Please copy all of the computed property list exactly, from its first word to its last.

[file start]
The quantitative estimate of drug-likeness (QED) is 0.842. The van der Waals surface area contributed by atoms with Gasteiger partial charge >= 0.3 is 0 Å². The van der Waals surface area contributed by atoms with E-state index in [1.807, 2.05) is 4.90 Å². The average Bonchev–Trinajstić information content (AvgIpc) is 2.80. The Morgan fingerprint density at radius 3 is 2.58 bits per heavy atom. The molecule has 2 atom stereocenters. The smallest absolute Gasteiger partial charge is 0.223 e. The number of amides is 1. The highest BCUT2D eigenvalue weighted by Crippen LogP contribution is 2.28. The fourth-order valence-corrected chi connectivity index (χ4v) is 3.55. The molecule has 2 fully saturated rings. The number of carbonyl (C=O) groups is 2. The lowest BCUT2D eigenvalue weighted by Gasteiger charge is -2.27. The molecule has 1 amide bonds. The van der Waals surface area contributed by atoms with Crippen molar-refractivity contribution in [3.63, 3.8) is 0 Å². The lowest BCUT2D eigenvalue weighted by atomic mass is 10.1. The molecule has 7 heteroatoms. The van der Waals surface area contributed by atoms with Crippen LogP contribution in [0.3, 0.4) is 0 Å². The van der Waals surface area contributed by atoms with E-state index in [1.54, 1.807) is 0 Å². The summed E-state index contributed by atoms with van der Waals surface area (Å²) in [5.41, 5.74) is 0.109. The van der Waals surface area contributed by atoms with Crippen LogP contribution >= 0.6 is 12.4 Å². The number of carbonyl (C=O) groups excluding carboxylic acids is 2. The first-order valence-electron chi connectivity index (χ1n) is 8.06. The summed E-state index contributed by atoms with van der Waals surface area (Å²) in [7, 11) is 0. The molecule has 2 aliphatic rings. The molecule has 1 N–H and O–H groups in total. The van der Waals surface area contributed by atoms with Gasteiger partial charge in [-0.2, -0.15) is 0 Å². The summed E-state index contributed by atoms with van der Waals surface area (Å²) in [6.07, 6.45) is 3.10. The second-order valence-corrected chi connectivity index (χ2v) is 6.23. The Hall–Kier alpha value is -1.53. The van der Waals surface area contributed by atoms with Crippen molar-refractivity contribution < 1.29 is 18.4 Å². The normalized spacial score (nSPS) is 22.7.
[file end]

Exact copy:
The quantitative estimate of drug-likeness (QED) is 0.842. The van der Waals surface area contributed by atoms with Gasteiger partial charge >= 0.3 is 0 Å². The van der Waals surface area contributed by atoms with E-state index in [1.807, 2.05) is 4.90 Å². The average Bonchev–Trinajstić information content (AvgIpc) is 2.80. The Morgan fingerprint density at radius 3 is 2.58 bits per heavy atom. The molecule has 2 atom stereocenters. The smallest absolute Gasteiger partial charge is 0.223 e. The number of amides is 1. The highest BCUT2D eigenvalue weighted by Crippen LogP contribution is 2.28. The fourth-order valence-corrected chi connectivity index (χ4v) is 3.55. The molecule has 2 fully saturated rings. The number of carbonyl (C=O) groups is 2. The lowest BCUT2D eigenvalue weighted by Gasteiger charge is -2.27. The molecule has 1 amide bonds. The van der Waals surface area contributed by atoms with Crippen molar-refractivity contribution in [3.63, 3.8) is 0 Å². The lowest BCUT2D eigenvalue weighted by atomic mass is 10.1. The molecule has 7 heteroatoms. The van der Waals surface area contributed by atoms with Crippen LogP contribution in [0.3, 0.4) is 0 Å². The van der Waals surface area contributed by atoms with E-state index in [1.54, 1.807) is 0 Å². The summed E-state index contributed by atoms with van der Waals surface area (Å²) in [5.41, 5.74) is 0.109. The van der Waals surface area contributed by atoms with Crippen LogP contribution >= 0.6 is 12.4 Å². The number of carbonyl (C=O) groups excluding carboxylic acids is 2. The first-order valence-electron chi connectivity index (χ1n) is 8.06. The summed E-state index contributed by atoms with van der Waals surface area (Å²) in [7, 11) is 0. The molecule has 2 aliphatic rings. The molecule has 1 N–H and O–H groups in total. The van der Waals surface area contributed by atoms with Gasteiger partial charge in [-0.2, -0.15) is 0 Å². The summed E-state index contributed by atoms with van der Waals surface area (Å²) in [6.07, 6.45) is 3.10. The second-order valence-corrected chi connectivity index (χ2v) is 6.23. The Hall–Kier alpha value is -1.53. The van der Waals surface area contributed by atoms with Crippen molar-refractivity contribution < 1.29 is 18.4 Å². The normalized spacial score (nSPS) is 22.7.